Polygonum hydropiper L. (Water Pepper)

Distribution and Importance Polygonum hydropiper L. (family Polygonoceae) is a member of a genus of some 175 species. It is a semi-erect (25-75 cm) annual herb with a branched stem and lance-shaped leaves, carrying its greenish-pink flowers in slender racemes (). The species is widespread in most parts of Europe, temperate Asia, and North America, and it also occurs at scattered sites in North Africa. Across its main range it is abundant in the verges of ponds and ditches and on waterlogged grasslands and water meadows. Polygonum hydropiper is not grown commercially but has found an exceptionally impressive range of uses in folk medicine and also as a culinary herb, and this has led to the adoption of a rich variety of apt local names, e.g. fireweed, arsemart and smartweed are examples of some 20 English regional names in addition to the accepted vernacular name of “water pepper“. The flower heads have little odour but all the aerial parts have a bitter acrid taste and contain vesicant compounds that blister the skin upon repeated handling (). Medicinal use of Polygonum hydropiper goes back to Dioscorides (ca. 60 a.d.) and tinctures of foliage are used as diuretics, diaphoretics, and to arrest gynecological bleeding Read more […]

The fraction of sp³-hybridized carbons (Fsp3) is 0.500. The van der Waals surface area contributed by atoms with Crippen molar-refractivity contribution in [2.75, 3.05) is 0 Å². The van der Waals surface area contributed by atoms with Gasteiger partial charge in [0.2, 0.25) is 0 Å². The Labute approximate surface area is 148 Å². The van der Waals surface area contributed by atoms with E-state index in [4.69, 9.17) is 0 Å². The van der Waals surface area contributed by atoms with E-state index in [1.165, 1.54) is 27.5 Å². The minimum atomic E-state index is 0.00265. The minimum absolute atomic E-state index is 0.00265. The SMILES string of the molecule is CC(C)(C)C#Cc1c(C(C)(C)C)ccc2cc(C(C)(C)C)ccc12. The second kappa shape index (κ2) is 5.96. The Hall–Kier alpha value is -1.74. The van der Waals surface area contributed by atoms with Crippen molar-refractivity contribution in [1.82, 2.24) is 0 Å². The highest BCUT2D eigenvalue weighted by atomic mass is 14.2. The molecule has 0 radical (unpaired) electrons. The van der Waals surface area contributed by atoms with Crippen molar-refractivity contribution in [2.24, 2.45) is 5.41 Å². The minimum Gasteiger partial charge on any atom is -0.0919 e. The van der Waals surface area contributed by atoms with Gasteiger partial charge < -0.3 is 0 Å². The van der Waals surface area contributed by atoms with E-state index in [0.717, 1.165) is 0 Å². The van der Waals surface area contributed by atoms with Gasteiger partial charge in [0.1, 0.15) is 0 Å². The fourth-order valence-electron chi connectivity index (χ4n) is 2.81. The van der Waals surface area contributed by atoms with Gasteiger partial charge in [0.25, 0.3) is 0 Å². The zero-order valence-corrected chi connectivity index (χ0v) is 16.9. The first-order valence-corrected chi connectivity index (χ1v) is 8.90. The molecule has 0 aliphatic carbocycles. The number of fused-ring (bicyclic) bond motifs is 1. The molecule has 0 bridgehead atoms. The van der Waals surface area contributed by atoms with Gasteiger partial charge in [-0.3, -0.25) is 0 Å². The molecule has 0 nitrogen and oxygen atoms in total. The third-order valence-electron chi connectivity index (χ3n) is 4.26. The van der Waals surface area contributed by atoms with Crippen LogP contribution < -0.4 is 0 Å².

Citrus in Traditional Medicine

Citrus in traditional Asiatic medicine In a comparative study of the use of herbal drugs in the traditional medicines of India and Europe, Pun () found a marked similarity between the drugs used in the two continents. He attributed this not only to the similarity of the vegetation in the two areas, but also to the influence that traditional Indian medicine, in particular the Atherveda, one of the most ancient repositories of human knowledge, had on Egypt, Greece and Rome. He listed the principal uses of a small number of these drugs, including bitter orange peel, which in India is used as an aromatic, stomachic, tonic, astringent and carminative agent, and lemon, which is used as a flavouring and for its carminative and stomachic effects. In the Valmiki-Ramayana, written after the Vedas and one of the most sacred of all religious books which enumerates the virtues of the medicinal plants that Lord Rama (Vishnu) met during his fourteen-year journey around different parts of India, Karnick and Hocking () identified and listed fifty of these drugs with their use as described in the Ayurvedica (or native Indian) system of medicine. The immature fruit of Citrus aurantifolia (Christm) Swingle was used as an fortifier, Read more […]